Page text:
Woohoo! My book is out!


If you know me, or if you’ve ever attended one of my talks or read any of the articles and blog posts I’ve written, then you know I’m fascinated by the impact of web performance on human behaviour. In hindsight, it was probably inevitable that I should finally sit down and pull all these stories under one roof.

I’m so very excited to share that my book, Time Is Money: The Business Value of Web Performance, has just been published by O’Reilly. (You can get it on Amazon and in the O’Reilly store.)

Why should you care about web performance?

Maybe you don’t care about performance (yet). But chances are, if you work on a website, you care about one or more of these metrics:

  • bounce rate
  • cart size
  • conversions
  • revenue
  • time on site
  • page views
  • user satisfaction
  • user retention
  • organic search traffic
  • brand perception
  • productivity
  • bandwidth/CDN savings

Yes? Then you should also care about web performance. Because performance has an impact on every single one of these metrics.

I have yet to find a metric that defied mapping. In fact, for me – and I know I’m not alone in this – the relationship between performance and online success has become so obvious that it comes as a bit of a surprise to encounter resistance to the idea. But there is definitely resistance out there – or, if not outright resistance, then at the very least a serious lack of education. Hence this book.

My hopes for this book

One of the topics that comes up a lot in the web performance space is the challenge of convincing other people in your organization to care enough about performance that they’re willing to invest some resources into fixing it. It’s tough fighting for resources to fix a problem that, until recently, has been largely a silent killer. One of my goals in writing this book is to give all the performance converts out there the ammunition they need to put together a strong business case.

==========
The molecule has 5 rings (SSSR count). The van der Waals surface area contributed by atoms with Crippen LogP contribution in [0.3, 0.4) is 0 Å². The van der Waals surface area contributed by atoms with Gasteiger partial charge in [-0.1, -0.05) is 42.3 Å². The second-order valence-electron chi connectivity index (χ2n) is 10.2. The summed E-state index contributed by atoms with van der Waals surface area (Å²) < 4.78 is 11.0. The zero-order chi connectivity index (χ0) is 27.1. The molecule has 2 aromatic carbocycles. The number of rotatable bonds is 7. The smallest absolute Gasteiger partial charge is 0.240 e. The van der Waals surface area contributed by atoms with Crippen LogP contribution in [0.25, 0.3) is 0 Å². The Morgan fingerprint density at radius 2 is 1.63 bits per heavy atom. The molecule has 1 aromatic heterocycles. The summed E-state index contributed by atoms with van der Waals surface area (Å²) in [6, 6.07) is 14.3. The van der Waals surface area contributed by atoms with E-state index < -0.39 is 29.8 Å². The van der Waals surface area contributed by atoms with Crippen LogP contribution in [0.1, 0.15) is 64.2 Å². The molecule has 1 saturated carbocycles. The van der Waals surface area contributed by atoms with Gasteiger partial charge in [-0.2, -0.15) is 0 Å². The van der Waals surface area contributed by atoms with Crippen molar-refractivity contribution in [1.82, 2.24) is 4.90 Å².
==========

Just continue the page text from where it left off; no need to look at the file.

If you’ve been in this space for any length of time, you’re probably familiar with some of the research and case studies — from Walmart to Aberdeen — that are mainstays of pretty much every speaker deck you encounter. These stories are great, and you’ll find them covered here for the benefit of performance newcomers. But I’ve also cast my net wide to include stories that will, hopefully, be new to you.

Performance is a human issue

Along the way, I’d also love it if readers put this book down and walk away having internalized the fact that performance is very much a human issue.

We are incredibly lucky that we have the tools to measure and analyze how these people use our sites and apps, but we shouldn’t fall into the trap of reducing those people to mere numbers on a dashboard. There are real people — millions upon millions of them — behind every study and statistic referenced in the pages ahead.

Ultimately, if we care about our businesses, then all those real actual human beings should be the first and last thing we think about every day.


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